Leading Pedestrian Interval (LPI) signals

Questions about using Leading Pedestrian Interval (LPI) signals at the community meeting on crosswalks reminded me that I had information on these in the city for some while, but hadn’t shared it. A LPI signal gives the pedestrian a 3-second (or more, but the Sacramento ones are all 3 seconds) head start, with the walk sign coming on before the light turns green, so that pedestrians will already be in the crosswalk and more visible before vehicles start to move. These address the common issue of both right-turning and left-turning vehicles failing to yield to pedestrians in the crosswalk. They are one of the pedestrian safety countermeasures identified by the Federal Highway Administration (FHWA), with a crash reduction factor of 60%. If you search for ‘leading pedestrian interval’ on the Internet, you’ll see a great number of useful links. The NACTO page is especially worthwhile.

My purpose in sharing the specific locations is so you can go out and experience LPI for yourself. How does it work for you?

A LPI does slow traffic very slightly since there is an additional 3 seconds per direction during which most vehicles are not moving.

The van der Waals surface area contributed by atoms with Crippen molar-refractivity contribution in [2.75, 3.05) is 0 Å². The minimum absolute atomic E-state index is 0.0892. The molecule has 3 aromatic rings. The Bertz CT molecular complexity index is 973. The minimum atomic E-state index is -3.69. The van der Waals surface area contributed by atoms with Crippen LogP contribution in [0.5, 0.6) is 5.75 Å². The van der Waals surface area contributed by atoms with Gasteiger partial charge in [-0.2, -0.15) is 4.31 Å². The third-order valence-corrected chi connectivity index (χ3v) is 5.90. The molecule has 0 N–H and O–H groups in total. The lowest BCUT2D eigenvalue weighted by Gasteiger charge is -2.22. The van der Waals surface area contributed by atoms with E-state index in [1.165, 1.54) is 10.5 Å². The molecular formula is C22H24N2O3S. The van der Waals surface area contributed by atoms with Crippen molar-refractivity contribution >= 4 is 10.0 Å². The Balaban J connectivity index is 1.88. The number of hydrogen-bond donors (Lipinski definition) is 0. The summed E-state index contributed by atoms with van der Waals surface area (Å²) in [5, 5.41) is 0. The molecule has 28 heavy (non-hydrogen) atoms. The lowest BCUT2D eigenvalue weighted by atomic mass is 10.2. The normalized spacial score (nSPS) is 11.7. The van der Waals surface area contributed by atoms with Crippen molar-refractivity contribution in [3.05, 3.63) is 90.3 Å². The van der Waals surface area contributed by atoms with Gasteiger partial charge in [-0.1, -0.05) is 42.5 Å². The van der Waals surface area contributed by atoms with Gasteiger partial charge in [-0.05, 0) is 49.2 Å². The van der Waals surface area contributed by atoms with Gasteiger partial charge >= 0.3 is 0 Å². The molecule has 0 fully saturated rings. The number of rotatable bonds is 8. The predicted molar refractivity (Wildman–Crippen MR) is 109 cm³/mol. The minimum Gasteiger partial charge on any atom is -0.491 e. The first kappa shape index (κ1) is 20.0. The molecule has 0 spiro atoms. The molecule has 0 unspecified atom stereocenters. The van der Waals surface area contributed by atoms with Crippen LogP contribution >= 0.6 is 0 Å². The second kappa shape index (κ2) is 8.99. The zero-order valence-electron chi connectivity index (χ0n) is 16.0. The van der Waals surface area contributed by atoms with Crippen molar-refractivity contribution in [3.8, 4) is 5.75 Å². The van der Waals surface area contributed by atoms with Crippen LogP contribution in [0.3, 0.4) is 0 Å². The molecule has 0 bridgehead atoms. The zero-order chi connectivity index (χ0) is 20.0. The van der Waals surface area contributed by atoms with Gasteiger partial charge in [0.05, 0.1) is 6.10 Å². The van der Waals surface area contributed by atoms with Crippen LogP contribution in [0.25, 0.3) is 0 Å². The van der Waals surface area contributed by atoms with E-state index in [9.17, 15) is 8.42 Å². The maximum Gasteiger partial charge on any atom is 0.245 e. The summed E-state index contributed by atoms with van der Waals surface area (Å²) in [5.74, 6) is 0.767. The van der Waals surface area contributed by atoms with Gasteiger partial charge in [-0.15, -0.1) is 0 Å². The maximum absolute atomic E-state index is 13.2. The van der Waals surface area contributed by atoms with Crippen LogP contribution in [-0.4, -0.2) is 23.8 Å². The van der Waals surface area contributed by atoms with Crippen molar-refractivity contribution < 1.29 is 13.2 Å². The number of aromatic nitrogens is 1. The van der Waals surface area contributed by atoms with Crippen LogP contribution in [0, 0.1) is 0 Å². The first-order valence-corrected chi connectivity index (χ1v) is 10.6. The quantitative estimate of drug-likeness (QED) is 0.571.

Lastly, this is not a solution that could have been used at the Freeport-Oregon intersection, which is not a signalized intersection. However, it is a solution for the signalized intersections along Freeport. Ryan Moore claimed that these can’t be used at low pedestrian locations, but the response to all such reactionary claims is: “You can’t judge the need for a bridge by the number of people swimming the river.” If crossings are not safe, then fewer people are walking than otherwise could be. The demand is there, but not the facility. LPIs are one solution.

Lead Pedestrian Interval (LPI) locations in City of Sacramento (as of 2015-08-28):

  • 9th Street and I Street
  • 9th Street and P Street
  • 10th Street and I Street
  • 10th Street and J Street
  • 15th Street and K Street
  • 29th Street and K Street
  • 30th Street and K Street
  • 9th Street and Q Street
  • 13th Street and I Street
  • 8th Street and P Street
  • 8th Street and Q Street

Author: Dan Allison

Dan Allison is a Safe Routes to School Coordinator in the Sacramento area. Dan dances and backpacks, as much as possible.

2 thoughts on “Leading Pedestrian Interval (LPI) signals”

  1. 39th and J also has a leading interval. I have not timed it, but it seems like 3 sec.

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